When I look at old halftone prints from 60's and 70's, it looks to me as if they used contrast masking in reproductions from slides.
This is specially visible on old saturated postcards, product brochurs etc.. The colors are very simplistic, and there are almost no highlights, plus there is that relief kind of a look, all of which are the effects of heavy contrast masking.
I really get the same kind of results while experimenting in photoshop with masking
If someone knows the usual practices of analog halftone printing from 70's, could you describe the steps to me (before making the actual plates)? Did it really include contrast/unsharp masking?
I launched a thread about that a while ago, and although you may not find all the information you need there, you can definitely stir the people who have been kind enough to answer me to add comments based on your question : http://www.apug.org/forums/forum127/26188-halftone-look.html
I'm always surprised by people who like ye olde halftone look. It's the most surprising taste, it seems!
Using film since before it was hip.
"One of the most singular characters of the hyposulphites, is the property their solutions possess of dissolving muriate of silver and retaining it in considerable quantity in permanent solution" — Sir John Frederick William Herschel, "On the Hyposulphurous Acid and its Compounds." The Edinburgh Philosophical Journal
, Vol. 1 (8 Jan. 1819): 8-29. p. 11
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I worked for a publisher in the 90s, mostly duplicating negatives on diazo film. Sometimes I had to make corections on negatives. Picking out individual halftone dots on film isn't fun. Nor is splicing together a halftone negative that was cut in the wrong place, and eliminating all evidence of the cut. Oh well, it's easier on halftone than on continuous tone film! Be glad you have digital photo editors!
Here is a great example of what I mean. I scaned this from an old cheap book from 1982, the cover could be even an older plate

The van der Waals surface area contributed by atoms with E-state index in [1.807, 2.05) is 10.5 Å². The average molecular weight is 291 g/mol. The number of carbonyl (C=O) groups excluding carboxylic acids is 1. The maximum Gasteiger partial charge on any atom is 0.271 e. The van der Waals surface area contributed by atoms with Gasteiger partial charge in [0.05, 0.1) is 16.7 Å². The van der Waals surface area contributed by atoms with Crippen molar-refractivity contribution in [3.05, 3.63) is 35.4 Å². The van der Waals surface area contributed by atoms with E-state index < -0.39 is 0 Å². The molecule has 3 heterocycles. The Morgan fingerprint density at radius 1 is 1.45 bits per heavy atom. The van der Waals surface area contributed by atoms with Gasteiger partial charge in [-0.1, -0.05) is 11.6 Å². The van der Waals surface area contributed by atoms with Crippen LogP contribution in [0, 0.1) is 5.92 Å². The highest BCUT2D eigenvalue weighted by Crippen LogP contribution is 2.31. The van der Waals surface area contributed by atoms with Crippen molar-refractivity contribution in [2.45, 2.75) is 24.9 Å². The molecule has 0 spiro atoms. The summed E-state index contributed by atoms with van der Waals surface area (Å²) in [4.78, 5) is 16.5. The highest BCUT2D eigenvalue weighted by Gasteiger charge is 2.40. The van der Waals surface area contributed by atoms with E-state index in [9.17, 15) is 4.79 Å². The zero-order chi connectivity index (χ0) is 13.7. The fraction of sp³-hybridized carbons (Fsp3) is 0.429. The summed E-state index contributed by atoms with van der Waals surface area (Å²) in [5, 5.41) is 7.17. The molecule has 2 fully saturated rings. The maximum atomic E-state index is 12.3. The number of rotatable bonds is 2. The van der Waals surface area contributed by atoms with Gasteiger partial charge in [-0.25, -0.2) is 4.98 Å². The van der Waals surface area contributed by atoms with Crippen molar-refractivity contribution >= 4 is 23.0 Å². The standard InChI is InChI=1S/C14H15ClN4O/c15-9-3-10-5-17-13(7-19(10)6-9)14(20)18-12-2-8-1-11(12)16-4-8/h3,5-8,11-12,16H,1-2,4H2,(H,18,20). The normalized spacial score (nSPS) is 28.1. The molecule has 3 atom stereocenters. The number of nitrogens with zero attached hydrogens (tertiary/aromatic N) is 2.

Whish part of the process caused this kind of look?
p.s. I didn't use any sharpening, the halo on things seems to be an indication that they used traditional unsharp masking in the print process
I am guessing here but I think this may be an painting. Illustrators used to do this sort of thing all the time in years gone past. So, not a photo at all.
Last edited by lee; 07-08-2006 at 02:14 PM. Click to view previous post history.
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take a look at the background, the TV and furniture, it kind of reveals that it's a photo (some parts look more photographic), but maybe the table and people are painted as you say. But I'm guessing maybe painting on top of photography, like retouching
"Whish part of the process caused this kind of look? "
It was the whole process, not one part of it. You almost got it exactly right on your other thread on saturation. If you want I will look it up in a Kodak Data Guide and type it out. Maybe I can get my scanner up and running and scan some of the diagrams.
Just a thought.
(BTW What ARE these people eating?)
Another thought: make a good scan of your 70's print and look what the CMYK channels tell you in PS. Make another scan of a regular photo and compare with the vintage print. This will give you a clue about what's different - and perhaps a hint of how to achieve it. Personally I think you will only get there by printing the photo on paper with the use of color separated plates, because the vintage look also depends on the type of paper the images are printed on and the fact that the paper has it's own glossiness or lack thereof. But then you're deep into cross-over land where the borders between photography and printing melt into each other. Is this where you want to be? Or were you hoping to make prints like that in your darkroom?
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What are they eating?
1. its shot on an older chrome stock- not so saturated as velvia.
2. the colors of the wardrobe and set are a pallette all their own!
3.It is a studio lit set and the stock, (I suspect Kodachrome) exposure, and printing chosen puts the little bitty toe
in a place that results in a good part of this "look".
4. Also notice that there is no real highlight, this was characteristic of the preferences of most creative directors of the era.
Last edited by JBrunner; 07-09-2006 at 09:26 AM. Click to view previous post history.
I would guess it is a combination of the original transparency gamut, coupled with the photo offset press selection of dyes for reproduction. The dot screen helps lower contrast; kind of like a Harrision low contrast filter...
Oh, yeah, they are eating "Art Director Soup".